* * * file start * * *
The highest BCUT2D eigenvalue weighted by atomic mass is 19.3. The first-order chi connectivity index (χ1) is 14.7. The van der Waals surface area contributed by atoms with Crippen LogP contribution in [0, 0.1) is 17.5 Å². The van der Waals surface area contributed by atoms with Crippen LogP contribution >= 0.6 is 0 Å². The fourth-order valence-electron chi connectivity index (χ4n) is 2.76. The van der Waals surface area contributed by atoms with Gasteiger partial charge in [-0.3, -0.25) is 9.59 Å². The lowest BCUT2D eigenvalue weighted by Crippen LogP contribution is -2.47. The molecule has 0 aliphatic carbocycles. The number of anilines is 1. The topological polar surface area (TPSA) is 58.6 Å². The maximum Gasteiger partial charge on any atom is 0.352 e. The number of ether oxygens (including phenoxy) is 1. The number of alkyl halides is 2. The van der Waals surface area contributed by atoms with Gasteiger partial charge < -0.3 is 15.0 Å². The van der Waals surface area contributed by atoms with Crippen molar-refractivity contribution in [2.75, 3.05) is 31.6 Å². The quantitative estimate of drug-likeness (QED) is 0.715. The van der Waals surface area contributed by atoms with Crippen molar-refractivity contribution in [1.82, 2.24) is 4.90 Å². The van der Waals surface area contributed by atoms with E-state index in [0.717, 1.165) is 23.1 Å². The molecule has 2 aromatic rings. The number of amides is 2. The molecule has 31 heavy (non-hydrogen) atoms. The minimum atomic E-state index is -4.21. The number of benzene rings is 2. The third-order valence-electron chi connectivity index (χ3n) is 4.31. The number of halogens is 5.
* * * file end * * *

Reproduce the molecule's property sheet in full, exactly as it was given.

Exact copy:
The highest BCUT2D eigenvalue weighted by atomic mass is 19.3. The first-order chi connectivity index (χ1) is 14.7. The van der Waals surface area contributed by atoms with Crippen LogP contribution in [0, 0.1) is 17.5 Å². The van der Waals surface area contributed by atoms with Crippen LogP contribution >= 0.6 is 0 Å². The fourth-order valence-electron chi connectivity index (χ4n) is 2.76. The van der Waals surface area contributed by atoms with Gasteiger partial charge in [-0.3, -0.25) is 9.59 Å². The lowest BCUT2D eigenvalue weighted by Crippen LogP contribution is -2.47. The molecule has 0 aliphatic carbocycles. The number of anilines is 1. The topological polar surface area (TPSA) is 58.6 Å². The maximum Gasteiger partial charge on any atom is 0.352 e. The number of ether oxygens (including phenoxy) is 1. The number of alkyl halides is 2. The van der Waals surface area contributed by atoms with Gasteiger partial charge < -0.3 is 15.0 Å². The van der Waals surface area contributed by atoms with Crippen molar-refractivity contribution in [2.75, 3.05) is 31.6 Å². The quantitative estimate of drug-likeness (QED) is 0.715. The van der Waals surface area contributed by atoms with Crippen molar-refractivity contribution in [1.82, 2.24) is 4.90 Å². The van der Waals surface area contributed by atoms with E-state index in [0.717, 1.165) is 23.1 Å². The molecule has 2 aromatic rings. The number of amides is 2. The molecule has 31 heavy (non-hydrogen) atoms. The minimum atomic E-state index is -4.21. The number of benzene rings is 2. The third-order valence-electron chi connectivity index (χ3n) is 4.31. The number of halogens is 5.